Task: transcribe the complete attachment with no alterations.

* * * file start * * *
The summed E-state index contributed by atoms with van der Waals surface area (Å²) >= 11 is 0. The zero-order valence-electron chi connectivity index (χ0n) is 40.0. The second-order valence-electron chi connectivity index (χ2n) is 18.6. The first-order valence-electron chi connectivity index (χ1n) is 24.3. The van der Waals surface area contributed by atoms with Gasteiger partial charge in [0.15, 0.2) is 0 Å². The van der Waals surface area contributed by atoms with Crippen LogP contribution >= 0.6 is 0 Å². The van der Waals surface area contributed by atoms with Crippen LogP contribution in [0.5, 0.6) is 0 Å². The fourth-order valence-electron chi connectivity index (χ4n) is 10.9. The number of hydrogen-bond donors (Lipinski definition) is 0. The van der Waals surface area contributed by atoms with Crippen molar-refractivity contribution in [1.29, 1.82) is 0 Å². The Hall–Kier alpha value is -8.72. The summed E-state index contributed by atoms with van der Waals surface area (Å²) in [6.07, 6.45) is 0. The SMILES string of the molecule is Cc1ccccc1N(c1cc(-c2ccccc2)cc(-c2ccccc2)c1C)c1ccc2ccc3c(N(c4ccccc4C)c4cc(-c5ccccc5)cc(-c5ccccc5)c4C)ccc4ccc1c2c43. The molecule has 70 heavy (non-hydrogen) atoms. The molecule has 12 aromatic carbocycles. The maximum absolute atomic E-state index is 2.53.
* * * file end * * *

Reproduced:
The summed E-state index contributed by atoms with van der Waals surface area (Å²) >= 11 is 0. The zero-order valence-electron chi connectivity index (χ0n) is 40.0. The second-order valence-electron chi connectivity index (χ2n) is 18.6. The first-order valence-electron chi connectivity index (χ1n) is 24.3. The van der Waals surface area contributed by atoms with Gasteiger partial charge in [0.15, 0.2) is 0 Å². The van der Waals surface area contributed by atoms with Crippen LogP contribution >= 0.6 is 0 Å². The van der Waals surface area contributed by atoms with Crippen LogP contribution in [0.5, 0.6) is 0 Å². The fourth-order valence-electron chi connectivity index (χ4n) is 10.9. The number of hydrogen-bond donors (Lipinski definition) is 0. The van der Waals surface area contributed by atoms with Crippen molar-refractivity contribution in [1.29, 1.82) is 0 Å². The Hall–Kier alpha value is -8.72. The summed E-state index contributed by atoms with van der Waals surface area (Å²) in [6.07, 6.45) is 0. The SMILES string of the molecule is Cc1ccccc1N(c1cc(-c2ccccc2)cc(-c2ccccc2)c1C)c1ccc2ccc3c(N(c4ccccc4C)c4cc(-c5ccccc5)cc(-c5ccccc5)c4C)ccc4ccc1c2c43. The molecule has 70 heavy (non-hydrogen) atoms. The molecule has 12 aromatic carbocycles. The maximum absolute atomic E-state index is 2.53.